Eco-Warrior Profile: Chloé Mikolajczak Schools Us on Sustainable Consumerism


By: Lauren Pezzullo

Environmental crusader Chloe Mikolajczak wasn’t raised in an eco-friendly household. But after learning how the footprint of human activity has irreversibly changed our planet, she made it her life’s mission to protect the environment at all costs. Today, the young activist urges policymakers to make changes for more mindful consumerism. She’s the coordinator of Fashion Revolution Belgium, a movement that campaigns for greater transparency in the fashion supply chain. She’s also the founder of The Green Seeds Project. Here, she visits disadvantaged Belgian high schools to inspire students to develop more sustainable habits.

We spoke with Chloe about what inspired her mission and why it’s up to us—not just the policymakers—to create change. Here’s what she had to say:

What event compelled you to fight climate change?

I didn’t grow up in an eco-conscious family or in nature. I grew up in Paris, and my teenage years were filled with fast fashion, fast food, and, generally speaking, careless overconsumption. But I’ve always loved animals, and during my first year at uni I saw articles, images and videos about the disastrous impact of palm oil on the Indonesian rainforest and the orangutans, and that was it! I learned more and more about the impacts of human activity on the planet, and from there, there was no going back!

What do you think isn’t talked about enough in relation to climate change?

There are many things! But personally, I feel that women and girls, as well as oceans, aren’t talked about enough. Women and girls are one of the most vulnerable groups of people to climate change, but advancing their rights, education, and access to health and reproductive rights has been found to have considerable positive impacts on greenhouse gas emissions.

Similarly, we tend to focus on land issues (which are obviously super important) when we talk about climate change. But the oceans are actually the lungs of the earth. They act as the planet’s lead climate regulator – absorbing around 1/3 of the CO2 we emit into the atmosphere. But now, human activity is taking its toll on ocean health, and we’re looking away. And as Paul Watson, the founder of Sea Shepherd says, “if the oceans die, we die.”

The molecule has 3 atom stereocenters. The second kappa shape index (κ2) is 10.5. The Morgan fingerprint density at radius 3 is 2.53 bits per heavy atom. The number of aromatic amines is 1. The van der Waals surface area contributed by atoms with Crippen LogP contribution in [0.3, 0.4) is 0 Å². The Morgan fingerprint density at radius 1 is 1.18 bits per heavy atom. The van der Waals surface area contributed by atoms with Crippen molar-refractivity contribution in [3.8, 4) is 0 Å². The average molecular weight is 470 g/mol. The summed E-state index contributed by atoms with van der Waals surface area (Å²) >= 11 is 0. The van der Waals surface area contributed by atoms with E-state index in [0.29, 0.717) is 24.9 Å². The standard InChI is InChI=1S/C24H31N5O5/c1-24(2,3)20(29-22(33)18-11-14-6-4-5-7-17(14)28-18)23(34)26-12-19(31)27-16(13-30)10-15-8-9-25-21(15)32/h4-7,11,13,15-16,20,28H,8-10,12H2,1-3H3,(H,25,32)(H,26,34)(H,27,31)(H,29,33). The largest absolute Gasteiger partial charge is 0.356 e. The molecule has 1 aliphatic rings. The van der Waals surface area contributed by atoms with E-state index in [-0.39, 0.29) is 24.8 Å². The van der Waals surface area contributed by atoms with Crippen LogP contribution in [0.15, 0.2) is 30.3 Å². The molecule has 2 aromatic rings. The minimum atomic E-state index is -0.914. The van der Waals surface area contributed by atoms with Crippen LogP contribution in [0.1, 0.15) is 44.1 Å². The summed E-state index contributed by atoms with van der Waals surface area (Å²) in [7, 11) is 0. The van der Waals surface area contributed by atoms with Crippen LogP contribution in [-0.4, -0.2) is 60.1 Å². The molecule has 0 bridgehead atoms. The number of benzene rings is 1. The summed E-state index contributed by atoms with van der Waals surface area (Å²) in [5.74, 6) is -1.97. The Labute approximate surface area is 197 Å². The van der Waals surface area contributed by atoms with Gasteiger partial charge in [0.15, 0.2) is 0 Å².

If you had a million dollars to donate to any cause, which would it be?

Tough one…I think I would split that money in two and donate the first half to environmental education and awareness projects because, without worldwide public pressure, we won’t be able to push policymakers and companies to change. Then I would donate the second half to reforestation and conservation projects because we need to protect what we still have before it’s too late.

How is climate change approached in your country? The good, the bad and the ugly…

Belgium has a very unique decision-making system, which makes it incredibly hard to move the needle on climate and environmental issues. Here, legislative power is distributed among three regions (Flanders, Wallonia and Brussels), all of which must agree to one unified climate policy. Often, the decision-making process is at a standstill for months, and even years, while policymakers discuss how many resources each region should contribute to the pot.

At almost every COP, Belgium is awarded the “Fossil of the Year” award for its climate inaction. Yet, a lot of citizen-led projects are beginning to flourish, such as organic veggie gardens, bulk shops, bike lanes, and even climate protests (Belgium was one of the countries where the most people mobilized for climate action). So, this really gives me hope 🙂

Are you working on a specific project that you’d like the world to know about?

About a year ago, I created an environmental education initiative for high school students: The Green Seeds Project. We decided to focus on relatable topics that we all have an impact on on a daily basis: fashion, plastic, and food. We developed a methodology where we began to empower students to become actors of change in their own communities, showing them that no one is ever too small or too young to make a difference! So far, over 500 students have completed the program, and we can’t wait for what’s to come 🙂

Where do you see the most hope?

I see so much hope, especially in terms of individual power and initiatives. There are a growing number of citizen-led movements, including those mentioned above. More people are protesting in the streets and putting themselves on the line for the sake of the planet. There are changes in consumption and living choices (off-the-grid tiny houses and second-hand shops). And political candidates who care about the environment are getting more attention than ever before. I’m truly hopeful that 2020 will be a massive year for change.

We can’t help but be inspired by Chloe’s commitment to a healthier planet through education and awareness. Best of all, there are more eco-warriors just like Chloe, fighting for sustainable change all over the world. Check out our blog to meet them and find out how you can join the revolution for a greener planet.

Eco-Warriors Around the World